On Monday, our I-Team reported that Pinellas County Schools has launched an investigation into possible cheating involving GradPoint, the district's credit recovery program, at Clearwater high.
But we also discovered that’s not the first time the district and police have investigated possible GradPoint cheating.
The sign at Pinellas Gulf Coast academy says "Graduation is closer than you think".
But according to the school's former resource officer, graduation came much sooner than should have been possible.
A police report says students got credit through GradPoint for courses which should have taken six weeks in just 2 or 3 days.
In June 2015, Largo Police investigated after students reported faculty were "cheating to help them graduate" through GradPoint.
The report said a teacher "has been handing out answer packets" and “supplying students with passwords".
Largo Police referred the case to the Pinellas County Schools Office of Professional Standards, which prepared an 84-page, mostly hand-written report.
The report says Pete LaVenia, who oversees security for the GradPoint program and makes sure it is being used properly, discovered a student took an online test and scored a 20.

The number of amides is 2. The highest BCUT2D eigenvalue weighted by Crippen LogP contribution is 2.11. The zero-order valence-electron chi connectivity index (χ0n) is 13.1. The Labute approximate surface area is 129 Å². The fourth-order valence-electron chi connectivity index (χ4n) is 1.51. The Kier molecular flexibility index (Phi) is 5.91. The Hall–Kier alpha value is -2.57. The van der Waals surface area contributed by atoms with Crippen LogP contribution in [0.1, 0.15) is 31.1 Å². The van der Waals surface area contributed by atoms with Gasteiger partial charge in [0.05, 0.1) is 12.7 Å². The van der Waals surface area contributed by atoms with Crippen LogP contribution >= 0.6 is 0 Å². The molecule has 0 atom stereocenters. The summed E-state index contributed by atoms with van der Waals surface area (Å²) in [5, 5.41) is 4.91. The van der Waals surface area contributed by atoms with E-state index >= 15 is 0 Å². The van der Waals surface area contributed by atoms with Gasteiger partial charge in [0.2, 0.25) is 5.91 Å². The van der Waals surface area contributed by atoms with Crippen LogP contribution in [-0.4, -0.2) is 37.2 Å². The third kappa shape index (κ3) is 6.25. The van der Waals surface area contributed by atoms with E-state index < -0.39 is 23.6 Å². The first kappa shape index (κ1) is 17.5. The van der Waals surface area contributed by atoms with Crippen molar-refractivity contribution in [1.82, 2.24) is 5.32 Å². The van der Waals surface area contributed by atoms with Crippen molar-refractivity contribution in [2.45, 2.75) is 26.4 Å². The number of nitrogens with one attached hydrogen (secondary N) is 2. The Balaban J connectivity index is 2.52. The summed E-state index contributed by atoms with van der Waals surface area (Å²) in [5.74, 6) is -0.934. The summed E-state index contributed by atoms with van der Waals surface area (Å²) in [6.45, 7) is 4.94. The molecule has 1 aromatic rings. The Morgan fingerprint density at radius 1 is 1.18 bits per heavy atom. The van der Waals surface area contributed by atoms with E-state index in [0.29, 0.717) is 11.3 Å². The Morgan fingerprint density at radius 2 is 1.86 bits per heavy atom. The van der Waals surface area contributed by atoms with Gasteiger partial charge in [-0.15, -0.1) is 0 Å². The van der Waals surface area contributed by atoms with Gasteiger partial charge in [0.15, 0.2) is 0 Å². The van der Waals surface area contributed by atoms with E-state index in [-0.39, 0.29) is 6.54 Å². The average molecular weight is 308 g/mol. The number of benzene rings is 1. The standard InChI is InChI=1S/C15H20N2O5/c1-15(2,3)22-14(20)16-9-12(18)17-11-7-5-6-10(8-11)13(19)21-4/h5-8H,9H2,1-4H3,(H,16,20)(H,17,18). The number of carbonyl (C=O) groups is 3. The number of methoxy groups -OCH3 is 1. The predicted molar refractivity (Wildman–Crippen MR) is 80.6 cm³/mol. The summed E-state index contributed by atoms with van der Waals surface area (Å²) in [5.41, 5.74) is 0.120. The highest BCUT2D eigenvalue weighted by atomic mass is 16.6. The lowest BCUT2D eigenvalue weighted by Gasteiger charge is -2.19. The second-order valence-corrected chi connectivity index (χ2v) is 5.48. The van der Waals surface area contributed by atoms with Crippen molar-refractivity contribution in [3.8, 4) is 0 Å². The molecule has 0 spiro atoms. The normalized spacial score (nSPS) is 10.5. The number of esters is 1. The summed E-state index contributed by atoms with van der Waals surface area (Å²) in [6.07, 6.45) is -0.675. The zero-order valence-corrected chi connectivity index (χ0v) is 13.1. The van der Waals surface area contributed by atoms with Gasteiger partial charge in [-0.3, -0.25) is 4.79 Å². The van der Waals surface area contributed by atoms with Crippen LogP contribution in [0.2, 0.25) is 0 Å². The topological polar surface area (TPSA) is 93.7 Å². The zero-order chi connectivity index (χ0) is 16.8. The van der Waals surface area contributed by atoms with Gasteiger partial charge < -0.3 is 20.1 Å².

That student then took every other test in the course using pencil and paper, scoring an 86 every time.
“Teachers are taught to note that in the system, that the student either had a paper/pencil type of assignment or assessment or that they were given some type of verbal assessment or assignment in place of completing,” said Michelle Topping, Director of the Pinellas County Educational Alternative Services, which oversees GradPoint.
But LaVenia found no evidence of any work for multiple tests, which were completed just minutes apart.
In an email in the investigative file, a student asks a teacher to excuse him from a test, to which the teacher replied "done" .
In another email, a student asks the teacher to pass him for multiple tests so he can graduate on time. The teacher replied "call me", giving the student his home phone number.
“We believe the processes could be improved there,” said Pinellas County Schools Spokesperson Lisa Wolf.
The report also showed LaVenia discovered a student received credit after "he was excused of all work, no reason given and never took the final".
“There was nothing that could be substantiated by our office of professional standards that would indicate cheating,” said Wolf.
The district closed the case as unsubstantiated, less than a month after it began.
If you have information about issues with the Pinellas County credit recovery program, contact us at firstname.lastname@example.org